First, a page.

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    • keyboard warrior
    • By keyboard warrior 13th Mar 17, 1:59 PM
    • 6Posts
    • 1Thanks
    keyboard warrior
    Expired MOT Help...
    • #1
    • 13th Mar 17, 1:59 PM
    Expired MOT Help... 13th Mar 17 at 1:59 PM
    Hiall,

    Ihave read through the various threads about expired MOT and claims with great interest and would like some pointersplease.

    Ourcar was stolen last week off the drive, whilst we were all asleep in the house.

    Thecar was recovered within 24 hours with very little cosmetic damage.


    However, wecalled the insurance company, on the day it was stolen, to let them know. Theycalled back to tell us the MOT had expired about 4 weeks earlier and thereforewe cannot claim on the policy.

    Theyalso wrote out separately to state that they are cancelling our cover as we didnot have a valid MOT.

    Nowthat we have the car back, we have had it MOT'd and it has passed. We do notwant to make a claim but want the insurance company to continue with the cover,however, they are refusing.

    Dothey have grounds to refuse the cover and cancel the policy based on not havingan MOT?

    Theirterms actually state:

    underexclusions:

    [QUOTE]27.Loss or damage if at the time of an incident, regardless of type, be thataccident, Fire, malicious damage or Theft, Your Car is

    usedin an unsafe or unroadworthy condition or, where such regulations require, doesnot have a current M.O.T certificate

    (Youmay be asked to provide details to show that Your Car was regularly maintainedand kept in a good condition).[QUOTE]

    andunder cancelling our policy it states:

    [QUOTE]d.Where You do not take care of Your Car as required in the General ConditionsApplying to the Whole Policy, Section 4 - Care of Your Car.[QUOTE]

    Careof your car states:

    [QUOTE]YourCar must be covered by a valid Department of Transport Test (MOT) Certificateif You need one by law. You must do all You can to protect Your Car andcontents and keep Your Car in a safe and roadworthy condition[QUOTE]

    [QUOTE]d.Ensuring You have a valid Department for Transport Test Certificate (MOT) forYour Car if one is needed by law.[QUOTE]


    anyhelp is greatly appreciated....





Page 1
    • csgohan4
    • By csgohan4 13th Mar 17, 2:11 PM
    • 3,767 Posts
    • 2,351 Thanks
    csgohan4
    • #2
    • 13th Mar 17, 2:11 PM
    • #2
    • 13th Mar 17, 2:11 PM
    seems the T+C are quite clear in terms of you not having a valid MOT.

    You now have to declare a cancelled insurance whenever you buy insurance and it will be much more difficult to find cover or cheap cover.

    Learn from this expensive mistake and put it in your diary every year for the MOT.
    "It is prudent when shopping for something important, not to limit yourself to Pound land"
    • Mungo76
    • By Mungo76 13th Mar 17, 2:26 PM
    • 60 Posts
    • 23 Thanks
    Mungo76
    • #3
    • 13th Mar 17, 2:26 PM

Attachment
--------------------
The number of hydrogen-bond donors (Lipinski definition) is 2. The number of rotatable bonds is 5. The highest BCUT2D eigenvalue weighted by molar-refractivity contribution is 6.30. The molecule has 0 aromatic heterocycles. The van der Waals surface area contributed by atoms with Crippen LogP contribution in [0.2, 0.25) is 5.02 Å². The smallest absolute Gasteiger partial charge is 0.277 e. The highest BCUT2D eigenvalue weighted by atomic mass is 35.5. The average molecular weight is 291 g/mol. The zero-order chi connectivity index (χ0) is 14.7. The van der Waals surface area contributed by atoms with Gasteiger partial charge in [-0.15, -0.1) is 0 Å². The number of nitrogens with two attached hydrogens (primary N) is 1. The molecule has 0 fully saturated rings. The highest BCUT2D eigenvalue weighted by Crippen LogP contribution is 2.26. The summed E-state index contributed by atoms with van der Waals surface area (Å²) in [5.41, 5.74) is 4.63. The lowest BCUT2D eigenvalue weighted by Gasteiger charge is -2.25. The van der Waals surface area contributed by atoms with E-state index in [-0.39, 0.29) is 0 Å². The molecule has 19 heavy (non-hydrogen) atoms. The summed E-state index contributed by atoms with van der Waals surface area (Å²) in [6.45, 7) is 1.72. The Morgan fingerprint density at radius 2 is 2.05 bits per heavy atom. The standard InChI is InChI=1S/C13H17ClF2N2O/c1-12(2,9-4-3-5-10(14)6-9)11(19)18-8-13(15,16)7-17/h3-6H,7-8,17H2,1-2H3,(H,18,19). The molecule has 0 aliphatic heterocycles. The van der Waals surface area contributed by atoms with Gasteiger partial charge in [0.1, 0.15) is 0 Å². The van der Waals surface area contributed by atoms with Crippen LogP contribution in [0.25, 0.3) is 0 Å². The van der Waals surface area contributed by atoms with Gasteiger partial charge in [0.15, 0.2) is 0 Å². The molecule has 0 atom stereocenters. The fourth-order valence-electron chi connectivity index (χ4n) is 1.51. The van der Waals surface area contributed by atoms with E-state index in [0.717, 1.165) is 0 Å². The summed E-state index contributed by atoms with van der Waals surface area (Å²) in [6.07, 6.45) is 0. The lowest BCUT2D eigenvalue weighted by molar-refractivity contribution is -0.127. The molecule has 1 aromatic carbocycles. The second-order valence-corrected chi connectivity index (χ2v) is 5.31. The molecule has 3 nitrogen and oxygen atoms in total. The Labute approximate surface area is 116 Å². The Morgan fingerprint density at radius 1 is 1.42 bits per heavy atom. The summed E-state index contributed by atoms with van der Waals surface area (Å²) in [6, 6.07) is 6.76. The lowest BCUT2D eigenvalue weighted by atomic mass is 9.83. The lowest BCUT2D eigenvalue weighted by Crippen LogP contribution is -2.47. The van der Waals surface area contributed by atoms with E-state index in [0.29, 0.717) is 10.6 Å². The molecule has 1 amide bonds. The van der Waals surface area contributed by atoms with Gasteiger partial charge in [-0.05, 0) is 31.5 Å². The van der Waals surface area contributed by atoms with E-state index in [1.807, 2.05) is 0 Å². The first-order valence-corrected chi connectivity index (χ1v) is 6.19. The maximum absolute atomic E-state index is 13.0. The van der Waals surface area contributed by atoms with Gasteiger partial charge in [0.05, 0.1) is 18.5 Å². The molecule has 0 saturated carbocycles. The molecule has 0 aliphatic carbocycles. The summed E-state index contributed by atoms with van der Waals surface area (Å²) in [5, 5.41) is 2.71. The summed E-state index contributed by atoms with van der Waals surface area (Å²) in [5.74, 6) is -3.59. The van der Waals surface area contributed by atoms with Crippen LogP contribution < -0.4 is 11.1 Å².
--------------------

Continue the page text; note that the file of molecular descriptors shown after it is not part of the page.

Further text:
• #3
    • 13th Mar 17, 2:26 PM
    Cancellation on this basis is harsh, unless you've taken the policy out within the period it was expired in, If let's say you took it out in December and the MOT ran out in January, it's a mistake.
    • keyboard warrior
    • By keyboard warrior 13th Mar 17, 2:45 PM
    • 6 Posts
    • 1 Thanks
    keyboard warrior
    • #4
    • 13th Mar 17, 2:45 PM
    • #4
    • 13th Mar 17, 2:45 PM
    seems the T+C are quite clear in terms of you not having a valid MOT.

    You now have to declare a cancelled insurance whenever you buy insurance and it will be much more difficult to find cover or cheap cover.

    Learn from this expensive mistake and put it in your diary every year for the MOT.
    Originally posted by csgohan4

    it seems that, if for example, the car was written off and we would have been able to make a claim and even if the ins co refused, FOS would have upheld a complaint in our favour and they would have to pay out....


    if this is the case for a claim, then why would it not apply in my case?
    • keyboard warrior
    • By keyboard warrior 13th Mar 17, 2:48 PM
    • 6 Posts
    • 1 Thanks
    keyboard warrior
    • #5
    • 13th Mar 17, 2:48 PM
    • #5
    • 13th Mar 17, 2:48 PM
    Cancellation on this basis is harsh, unless you've taken the policy out within the period it was expired in, If let's say you took it out in December and the MOT ran out in January, it's a mistake.
    Originally posted by Mungo76
    it does seem a very harsh stance to take. I hope they reconsider.


    The policy is due to expire in about 6 weeks in any case. It is my partners first car and it was a genuine oversight. She will lose her first years' no claims bonus too.


    I just hope it's not too expensive going forward....
    does anyone know for how long we will have to keep informing insurance companies that we have had a cancelled policy i.e. how long is this record held on the insurance database?
    • Quentin
    • By Quentin 13th Mar 17, 2:54 PM
    • 32,782 Posts
    • 16,806 Thanks
    Quentin
    • #6
    • 13th Mar 17, 2:54 PM
    • #6
    • 13th Mar 17, 2:54 PM
    You look to have good grounds to complain that the condition they are relying on to cancel your policy is unfair.


    Make a formal complaint and if the reply is unsatisfactory (or your complaint is ignored for 8 weeks) you can escalate to the FOS for their adjudication at no cost to you